Girls, not brides

Financial Mirror (Cyprus) - - FRONT PAGE -

When Mem­ory Banda’s younger sis­ter was forced to marry at just 11 years old, Mem­ory be­came determined to en­sure that no more girls had to ex­pe­ri­ence her sis­ter’s fate. Since then, this re­mark­able young woman from ru­ral Malawi has helped to per­suade her gov­ern­ment to raise the min­i­mum age of mar­riage across her coun­try, and is blaz­ing a trail for girls that we all should fol­low.

Mem­ory’s sis­ter be­came preg­nant dur­ing a tra­di­tional sex­ual “cleans­ing cer­e­mony,” a rite of pas­sage in some parts of Malawi that is sup­posed to pre­pare pubescent girls for wom­an­hood and mar­riage. She was forced to marry the fa­ther of her un­planned child, a man in his early 30s, and was bur­dened with all the re­spon­si­bil­i­ties of adult­hood. Now 16, she is rais­ing three chil­dren alone; she has been un­able to re­turn to school.

The in­ci­dent in­spired Mem­ory to push for a bet­ter fu­ture for girls. She be­came in­volved with a lo­cal grass­roots group, Girls Em­pow­er­ment Net­work, join­ing other young women and civil-so­ci­ety groups across Malawi to urge vil­lage au­thor­i­ties and par­lia­men­tary min­is­ters to put an end to child mar­riages.

Last month, Mem­ory’s ef­forts – along with those of thou­sands of oth­ers – paid off, when Malawi’s gov­ern­ment en­acted a new law that sets the min­i­mum age for mar­riage at 18. Mem­ory’s achieve­ment is an im­por­tant one. Ev­ery year, some 15 mil­lion girls are mar­ried be­fore the age of 18, and their plight is all too of­ten ig­nored. A girl forced into mar­riage typ­i­cally faces pres­sure to bear chil­dren be­fore she is phys­i­cally or emo­tion­ally ready to do so. And the re­sult can be deadly. Girls who give birth be­fore they turn 15 are five times more likely to die in preg­nancy or child­birth than women in their 20s.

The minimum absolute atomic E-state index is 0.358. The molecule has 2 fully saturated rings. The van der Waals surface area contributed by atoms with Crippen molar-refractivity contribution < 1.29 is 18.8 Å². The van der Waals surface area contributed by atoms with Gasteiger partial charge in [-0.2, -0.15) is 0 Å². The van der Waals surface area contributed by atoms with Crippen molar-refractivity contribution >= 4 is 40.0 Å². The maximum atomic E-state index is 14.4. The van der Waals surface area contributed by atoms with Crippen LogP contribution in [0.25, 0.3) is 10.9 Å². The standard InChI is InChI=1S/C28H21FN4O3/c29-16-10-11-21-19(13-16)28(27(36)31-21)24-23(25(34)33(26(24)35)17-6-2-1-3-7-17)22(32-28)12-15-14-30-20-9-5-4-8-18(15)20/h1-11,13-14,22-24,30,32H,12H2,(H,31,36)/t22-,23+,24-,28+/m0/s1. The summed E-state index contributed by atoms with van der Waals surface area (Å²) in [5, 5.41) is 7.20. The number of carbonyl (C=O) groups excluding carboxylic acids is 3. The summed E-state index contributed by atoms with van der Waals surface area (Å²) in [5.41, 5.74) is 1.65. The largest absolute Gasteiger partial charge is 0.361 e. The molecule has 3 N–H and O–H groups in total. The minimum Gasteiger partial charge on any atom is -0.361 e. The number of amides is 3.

The con­se­quences of child mar­riage are life­long. Child brides typ­i­cally drop out of school, los­ing the chance to ac­quire the skills and knowl­edge needed to lift them­selves and their fam­i­lies out of poverty. Like Mem­ory’s sis­ter, they of­ten are mar­ried to older men – a sit­u­a­tion that leaves them less able to en­sure that they are treated well. Can you imag­ine try­ing to stand up to a man you did not choose, you do not love, and who does not re­spect you?

Ed­u­ca­tion for



cru­cial to end­ing

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